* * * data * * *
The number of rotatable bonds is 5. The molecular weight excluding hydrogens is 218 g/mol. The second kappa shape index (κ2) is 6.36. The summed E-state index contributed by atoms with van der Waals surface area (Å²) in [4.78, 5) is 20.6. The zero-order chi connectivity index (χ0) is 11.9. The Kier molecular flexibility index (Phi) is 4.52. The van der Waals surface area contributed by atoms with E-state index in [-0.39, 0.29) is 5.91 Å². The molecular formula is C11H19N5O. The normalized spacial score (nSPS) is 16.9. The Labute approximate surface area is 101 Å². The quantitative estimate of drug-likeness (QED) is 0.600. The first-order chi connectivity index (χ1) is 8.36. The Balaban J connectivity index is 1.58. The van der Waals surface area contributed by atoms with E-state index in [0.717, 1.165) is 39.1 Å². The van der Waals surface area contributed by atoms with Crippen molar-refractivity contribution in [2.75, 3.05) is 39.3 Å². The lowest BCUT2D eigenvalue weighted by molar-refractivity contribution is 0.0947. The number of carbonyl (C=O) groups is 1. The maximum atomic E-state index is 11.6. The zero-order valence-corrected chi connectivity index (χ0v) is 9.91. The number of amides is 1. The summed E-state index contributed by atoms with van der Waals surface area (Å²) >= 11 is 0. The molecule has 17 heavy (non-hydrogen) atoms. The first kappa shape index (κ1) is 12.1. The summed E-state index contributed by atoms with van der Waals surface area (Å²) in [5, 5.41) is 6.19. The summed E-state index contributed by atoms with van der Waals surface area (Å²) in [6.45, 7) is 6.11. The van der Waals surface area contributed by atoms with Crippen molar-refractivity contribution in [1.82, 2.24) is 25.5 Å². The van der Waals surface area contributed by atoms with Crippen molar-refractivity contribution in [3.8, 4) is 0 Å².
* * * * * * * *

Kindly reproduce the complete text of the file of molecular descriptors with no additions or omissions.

The number of rotatable bonds is 5. The molecular weight excluding hydrogens is 218 g/mol. The second kappa shape index (κ2) is 6.36. The summed E-state index contributed by atoms with van der Waals surface area (Å²) in [4.78, 5) is 20.6. The zero-order chi connectivity index (χ0) is 11.9. The Kier molecular flexibility index (Phi) is 4.52. The van der Waals surface area contributed by atoms with E-state index in [-0.39, 0.29) is 5.91 Å². The molecular formula is C11H19N5O. The normalized spacial score (nSPS) is 16.9. The Labute approximate surface area is 101 Å². The quantitative estimate of drug-likeness (QED) is 0.600. The first-order chi connectivity index (χ1) is 8.36. The Balaban J connectivity index is 1.58. The van der Waals surface area contributed by atoms with E-state index in [0.717, 1.165) is 39.1 Å². The van der Waals surface area contributed by atoms with Crippen molar-refractivity contribution in [2.75, 3.05) is 39.3 Å². The lowest BCUT2D eigenvalue weighted by molar-refractivity contribution is 0.0947. The number of carbonyl (C=O) groups is 1. The maximum atomic E-state index is 11.6. The zero-order valence-corrected chi connectivity index (χ0v) is 9.91. The number of amides is 1. The summed E-state index contributed by atoms with van der Waals surface area (Å²) >= 11 is 0. The molecule has 17 heavy (non-hydrogen) atoms. The first kappa shape index (κ1) is 12.1. The summed E-state index contributed by atoms with van der Waals surface area (Å²) in [5, 5.41) is 6.19. The summed E-state index contributed by atoms with van der Waals surface area (Å²) in [6.45, 7) is 6.11. The van der Waals surface area contributed by atoms with Crippen molar-refractivity contribution in [1.82, 2.24) is 25.5 Å². The van der Waals surface area contributed by atoms with Crippen molar-refractivity contribution in [3.8, 4) is 0 Å².